I came across this book as a result of reading the much more recent "The Invention of Murder" by Judith Flanders.
This is an old book,originally published some decades ago, but noetheless readable or interesting for that. As a friend of mind said (after reading it on my recommendation) "the combination of a criminologist and a fiction writer works really well".
PD James is, of course, well known as a long-standing and eminent writer of detective fiction.
The case involves two sets of very bloody murders in a very short period of time and close proximity. The search for the murderer, the suspect's fate and the possible alternative candidate as killer provide the narrative backbone of the book.
So far as this "true-crime" valume is concerned, the period, the location and the characters (and what an incredible crowd they are) come alive. The tragedy of these awful crimes - and they were tragic on several levels - is well brought out. The only oddity (for me - and the reason this has been given 4 rather than 5 stars) is that the authors' solution seems very brief and almost "tacked on". I would like to have seen this explanation gone into in a little more depth. But that does not detract from the book as a whole.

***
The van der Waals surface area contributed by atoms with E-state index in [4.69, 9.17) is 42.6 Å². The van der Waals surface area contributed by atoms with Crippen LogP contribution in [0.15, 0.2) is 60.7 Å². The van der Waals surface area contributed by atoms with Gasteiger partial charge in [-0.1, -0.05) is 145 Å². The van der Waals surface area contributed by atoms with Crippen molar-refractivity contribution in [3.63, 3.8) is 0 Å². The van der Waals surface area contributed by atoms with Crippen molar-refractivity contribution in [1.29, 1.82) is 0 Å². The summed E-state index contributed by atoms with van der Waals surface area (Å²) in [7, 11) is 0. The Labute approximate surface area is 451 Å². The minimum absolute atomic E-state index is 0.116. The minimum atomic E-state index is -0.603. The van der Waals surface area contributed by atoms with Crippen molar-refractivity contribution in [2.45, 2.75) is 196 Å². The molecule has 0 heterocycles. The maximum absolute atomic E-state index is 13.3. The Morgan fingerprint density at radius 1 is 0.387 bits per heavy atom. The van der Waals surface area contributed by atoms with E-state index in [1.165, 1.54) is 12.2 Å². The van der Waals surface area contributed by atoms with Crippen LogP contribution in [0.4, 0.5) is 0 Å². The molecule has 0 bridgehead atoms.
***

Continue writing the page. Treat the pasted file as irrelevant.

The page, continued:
For those who have not already discovered this book, I recommend it, whether you like a mystery, are into the social history of London or the Georgian period, or just want to enjoy a darned good read